The Legislature doesn't like what the voters want. Really?
From The Olympian: Legislature Might Send I-1351 Back to Voters.
So wait, does this work for ANY unfunded initiative? Because we could talk about others like I-1240.
Also, how much would this repeal election cost taxpayers?
A couple of choices for the Legislature:
1) House budget writer Ross Hunter, D-Medina, said his preference would be
for the Legislature to amend or suspend I-1351 without a public vote,
but he agreed it could be difficult to summon the two-thirds majority
required in the Legislature to do so.
2) As a backup plan, Hunter said he also is researching how lawmakers might send I-1351 back to voters.
Sen. Andy Hill, R-Redmond, said referring a “corrected version” of
I-1351 back to voters is one tool he and other lawmakers are considering
as they craft a new two-year budget.
the Legislature goes that route, Hunter said he would want to ask
voters to approve one of two options: Either repeal I-1351, or enact an
amended version of the initiative that includes a funding source.
The process is clearly laid out in Article II of the state constitution,
said Hugh Spitzer, a lawyer who teaches constitutional law at the
University of Washington. Through a referendum bill, lawmakers could
propose changes to the initiative and ask voters to approve them, or
they could ask voters to just get rid of the law, he said.
It doesn’t appear as if the Legislature has tried something like this before.
Secretary of State’s elections division “has no record of this
occurring” in state history, said agency spokesman David Ammons.
But it's all about money.
The state Supreme Court has made it clear that the Legislature can’t
eliminate parts of the state’s definition of basic education for merely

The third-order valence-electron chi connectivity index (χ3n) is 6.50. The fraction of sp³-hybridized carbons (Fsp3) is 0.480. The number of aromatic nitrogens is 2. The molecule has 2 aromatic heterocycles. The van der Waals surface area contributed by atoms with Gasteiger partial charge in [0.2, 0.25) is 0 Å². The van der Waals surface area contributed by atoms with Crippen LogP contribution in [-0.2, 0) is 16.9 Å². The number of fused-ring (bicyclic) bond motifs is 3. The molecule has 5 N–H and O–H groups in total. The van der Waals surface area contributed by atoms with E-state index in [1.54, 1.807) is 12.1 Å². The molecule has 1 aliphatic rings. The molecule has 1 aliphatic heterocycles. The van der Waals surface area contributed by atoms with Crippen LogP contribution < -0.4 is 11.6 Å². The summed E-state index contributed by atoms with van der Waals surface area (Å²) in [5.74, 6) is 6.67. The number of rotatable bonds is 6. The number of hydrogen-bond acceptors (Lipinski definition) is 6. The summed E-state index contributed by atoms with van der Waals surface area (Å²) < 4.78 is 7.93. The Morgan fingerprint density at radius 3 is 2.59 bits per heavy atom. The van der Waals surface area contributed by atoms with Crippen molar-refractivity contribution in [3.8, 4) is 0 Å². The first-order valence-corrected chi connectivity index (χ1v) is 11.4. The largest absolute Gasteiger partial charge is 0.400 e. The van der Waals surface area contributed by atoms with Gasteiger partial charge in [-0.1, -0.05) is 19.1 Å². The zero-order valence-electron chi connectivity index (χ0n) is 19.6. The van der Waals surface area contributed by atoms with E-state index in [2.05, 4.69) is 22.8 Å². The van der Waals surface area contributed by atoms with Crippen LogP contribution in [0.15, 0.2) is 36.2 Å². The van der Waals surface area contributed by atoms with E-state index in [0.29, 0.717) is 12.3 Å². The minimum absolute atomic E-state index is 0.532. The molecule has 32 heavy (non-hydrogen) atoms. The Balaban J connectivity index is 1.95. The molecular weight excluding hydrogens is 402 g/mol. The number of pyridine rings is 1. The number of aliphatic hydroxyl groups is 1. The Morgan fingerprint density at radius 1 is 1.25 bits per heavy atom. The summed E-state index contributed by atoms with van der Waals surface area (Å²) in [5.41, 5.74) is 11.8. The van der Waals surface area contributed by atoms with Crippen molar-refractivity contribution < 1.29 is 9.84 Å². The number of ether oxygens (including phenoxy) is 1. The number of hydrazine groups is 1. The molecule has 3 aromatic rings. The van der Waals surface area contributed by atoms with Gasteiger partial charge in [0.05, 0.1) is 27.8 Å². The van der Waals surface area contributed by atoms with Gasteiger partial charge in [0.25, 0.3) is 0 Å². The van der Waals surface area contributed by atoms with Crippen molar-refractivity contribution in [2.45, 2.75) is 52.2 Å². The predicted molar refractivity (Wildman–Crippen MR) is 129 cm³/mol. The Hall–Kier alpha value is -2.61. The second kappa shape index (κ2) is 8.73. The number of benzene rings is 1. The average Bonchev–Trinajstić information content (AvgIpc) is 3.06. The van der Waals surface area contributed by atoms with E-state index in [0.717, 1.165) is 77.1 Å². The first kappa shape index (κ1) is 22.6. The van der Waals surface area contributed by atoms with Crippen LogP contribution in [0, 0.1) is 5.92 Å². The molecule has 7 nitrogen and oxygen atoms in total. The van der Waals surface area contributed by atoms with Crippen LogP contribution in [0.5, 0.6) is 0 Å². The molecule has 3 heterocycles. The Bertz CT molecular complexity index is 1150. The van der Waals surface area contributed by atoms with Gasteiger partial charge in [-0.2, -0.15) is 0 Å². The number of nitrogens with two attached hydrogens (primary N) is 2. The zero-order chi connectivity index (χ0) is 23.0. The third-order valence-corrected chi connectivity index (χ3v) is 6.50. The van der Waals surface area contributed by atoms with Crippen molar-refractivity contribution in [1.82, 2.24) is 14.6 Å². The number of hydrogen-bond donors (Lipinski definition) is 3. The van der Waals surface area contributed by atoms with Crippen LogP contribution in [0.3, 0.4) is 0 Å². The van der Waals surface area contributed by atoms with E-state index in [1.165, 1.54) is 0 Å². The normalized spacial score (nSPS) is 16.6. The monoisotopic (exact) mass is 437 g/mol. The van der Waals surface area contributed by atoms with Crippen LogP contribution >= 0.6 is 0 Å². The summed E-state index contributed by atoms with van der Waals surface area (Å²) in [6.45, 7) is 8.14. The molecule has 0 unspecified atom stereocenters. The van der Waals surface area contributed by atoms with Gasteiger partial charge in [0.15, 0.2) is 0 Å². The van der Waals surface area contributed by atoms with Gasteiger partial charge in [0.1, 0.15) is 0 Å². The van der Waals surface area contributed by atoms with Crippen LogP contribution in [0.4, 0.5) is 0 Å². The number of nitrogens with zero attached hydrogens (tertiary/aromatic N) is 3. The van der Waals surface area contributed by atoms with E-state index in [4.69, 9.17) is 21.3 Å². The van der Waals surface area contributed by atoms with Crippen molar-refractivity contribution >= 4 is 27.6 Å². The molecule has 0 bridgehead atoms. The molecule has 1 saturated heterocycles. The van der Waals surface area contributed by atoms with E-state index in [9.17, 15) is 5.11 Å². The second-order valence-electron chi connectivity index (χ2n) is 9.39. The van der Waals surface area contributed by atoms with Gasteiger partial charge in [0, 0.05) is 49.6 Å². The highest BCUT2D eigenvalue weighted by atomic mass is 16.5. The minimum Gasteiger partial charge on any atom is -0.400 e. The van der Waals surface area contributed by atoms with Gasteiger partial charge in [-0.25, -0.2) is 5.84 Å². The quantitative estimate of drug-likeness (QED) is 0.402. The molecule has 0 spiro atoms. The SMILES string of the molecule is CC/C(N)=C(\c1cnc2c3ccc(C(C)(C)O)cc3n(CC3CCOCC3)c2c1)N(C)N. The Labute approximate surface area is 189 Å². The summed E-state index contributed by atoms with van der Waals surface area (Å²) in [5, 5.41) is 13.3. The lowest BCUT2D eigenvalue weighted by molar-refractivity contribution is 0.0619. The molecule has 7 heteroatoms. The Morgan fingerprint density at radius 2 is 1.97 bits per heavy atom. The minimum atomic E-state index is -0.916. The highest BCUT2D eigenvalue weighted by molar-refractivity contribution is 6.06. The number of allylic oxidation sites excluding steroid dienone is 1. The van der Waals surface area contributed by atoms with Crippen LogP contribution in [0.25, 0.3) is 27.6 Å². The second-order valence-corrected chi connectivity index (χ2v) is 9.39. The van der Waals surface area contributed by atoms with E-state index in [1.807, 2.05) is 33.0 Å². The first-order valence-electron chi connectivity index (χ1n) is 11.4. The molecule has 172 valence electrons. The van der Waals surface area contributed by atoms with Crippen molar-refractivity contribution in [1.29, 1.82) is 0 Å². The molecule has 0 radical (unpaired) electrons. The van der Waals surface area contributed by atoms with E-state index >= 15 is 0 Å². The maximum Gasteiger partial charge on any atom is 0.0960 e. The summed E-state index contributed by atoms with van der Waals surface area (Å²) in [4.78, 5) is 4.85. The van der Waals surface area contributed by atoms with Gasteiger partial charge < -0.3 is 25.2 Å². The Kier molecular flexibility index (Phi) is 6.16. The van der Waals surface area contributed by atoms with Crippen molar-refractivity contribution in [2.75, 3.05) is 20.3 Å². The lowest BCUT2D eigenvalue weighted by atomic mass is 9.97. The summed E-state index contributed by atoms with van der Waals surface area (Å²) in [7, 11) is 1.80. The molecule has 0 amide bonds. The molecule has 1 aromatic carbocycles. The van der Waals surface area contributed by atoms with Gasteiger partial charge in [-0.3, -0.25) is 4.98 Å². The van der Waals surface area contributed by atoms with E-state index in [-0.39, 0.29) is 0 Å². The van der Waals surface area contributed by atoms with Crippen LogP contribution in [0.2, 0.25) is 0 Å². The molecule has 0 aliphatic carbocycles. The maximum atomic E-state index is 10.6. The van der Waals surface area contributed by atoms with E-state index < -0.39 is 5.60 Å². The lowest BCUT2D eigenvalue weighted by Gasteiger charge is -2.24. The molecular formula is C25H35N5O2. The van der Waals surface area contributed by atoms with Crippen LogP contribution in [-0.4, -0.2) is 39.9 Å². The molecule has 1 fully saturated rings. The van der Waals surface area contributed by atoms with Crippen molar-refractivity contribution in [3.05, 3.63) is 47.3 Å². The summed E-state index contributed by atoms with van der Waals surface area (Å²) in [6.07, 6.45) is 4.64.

financial reasons, Hunter said. Lawmakers need to consider whether that
limits their ability to tweak I-1351, he said.
“You’d have to replace it with some investment that has better educational outcomes,” Hunter said.
Rich Wood, spokesman for the Washington Education Association, said the
state Supreme Court would look harshly on lawmakers if they try to
“Instead of trying to find ways to thwart the will of the voters,
the Legislature should focus on providing our kids with the smaller
class sizes that they deserve, and the law requires.”
Hunter and Hill said they can readily think of better – and cheaper –
ways to improve public education than the plan laid out in I-1351.
Hill wouldn’t say exactly how he’d like to change the law, he said
lowering K-3 class sizes and expanding all-day kindergarten makes sense,
as does investing more money in preschool programs and higher
“I would argue, yes, there is a better way to spend that money,” Hill said.
Wouldn't say "exactly say how he's like to change the law?"
NO one should be talking about this without revealing their own great plan for public education AND how to pay for it.
The Legislature also doesn't like what the Supreme Court wants them to do.
And, by the way, HOW is that work going on McCleary because I am
astonished at the number of bills coming out of the Legislature when Job#1 is